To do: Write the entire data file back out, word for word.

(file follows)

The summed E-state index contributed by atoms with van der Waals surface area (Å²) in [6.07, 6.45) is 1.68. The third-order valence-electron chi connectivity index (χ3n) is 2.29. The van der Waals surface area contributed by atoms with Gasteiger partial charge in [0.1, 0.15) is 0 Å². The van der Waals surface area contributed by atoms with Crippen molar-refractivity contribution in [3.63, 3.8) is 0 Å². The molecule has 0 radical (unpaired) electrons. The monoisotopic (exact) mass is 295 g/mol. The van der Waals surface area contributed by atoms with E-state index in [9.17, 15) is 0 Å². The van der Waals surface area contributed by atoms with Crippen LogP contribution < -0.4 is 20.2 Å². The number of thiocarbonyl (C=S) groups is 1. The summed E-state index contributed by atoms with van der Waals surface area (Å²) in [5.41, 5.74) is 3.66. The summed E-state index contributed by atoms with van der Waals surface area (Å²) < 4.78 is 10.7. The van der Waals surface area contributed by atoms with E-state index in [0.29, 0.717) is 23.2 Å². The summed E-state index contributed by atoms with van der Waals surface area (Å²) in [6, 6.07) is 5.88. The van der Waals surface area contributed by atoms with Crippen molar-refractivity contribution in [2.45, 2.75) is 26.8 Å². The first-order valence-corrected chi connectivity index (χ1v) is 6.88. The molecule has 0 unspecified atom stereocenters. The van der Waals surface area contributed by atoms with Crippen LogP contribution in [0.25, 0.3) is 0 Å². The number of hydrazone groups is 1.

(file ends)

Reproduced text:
The summed E-state index contributed by atoms with van der Waals surface area (Å²) in [6.07, 6.45) is 1.68. The third-order valence-electron chi connectivity index (χ3n) is 2.29. The van der Waals surface area contributed by atoms with Gasteiger partial charge in [0.1, 0.15) is 0 Å². The van der Waals surface area contributed by atoms with Crippen molar-refractivity contribution in [3.63, 3.8) is 0 Å². The molecule has 0 radical (unpaired) electrons. The monoisotopic (exact) mass is 295 g/mol. The van der Waals surface area contributed by atoms with E-state index in [9.17, 15) is 0 Å². The van der Waals surface area contributed by atoms with Crippen LogP contribution < -0.4 is 20.2 Å². The number of thiocarbonyl (C=S) groups is 1. The summed E-state index contributed by atoms with van der Waals surface area (Å²) in [5.41, 5.74) is 3.66. The summed E-state index contributed by atoms with van der Waals surface area (Å²) < 4.78 is 10.7. The van der Waals surface area contributed by atoms with E-state index in [0.29, 0.717) is 23.2 Å². The summed E-state index contributed by atoms with van der Waals surface area (Å²) in [6, 6.07) is 5.88. The van der Waals surface area contributed by atoms with Crippen molar-refractivity contribution in [2.45, 2.75) is 26.8 Å². The first-order valence-corrected chi connectivity index (χ1v) is 6.88. The molecule has 0 unspecified atom stereocenters. The van der Waals surface area contributed by atoms with Crippen LogP contribution in [0.25, 0.3) is 0 Å². The number of hydrazone groups is 1.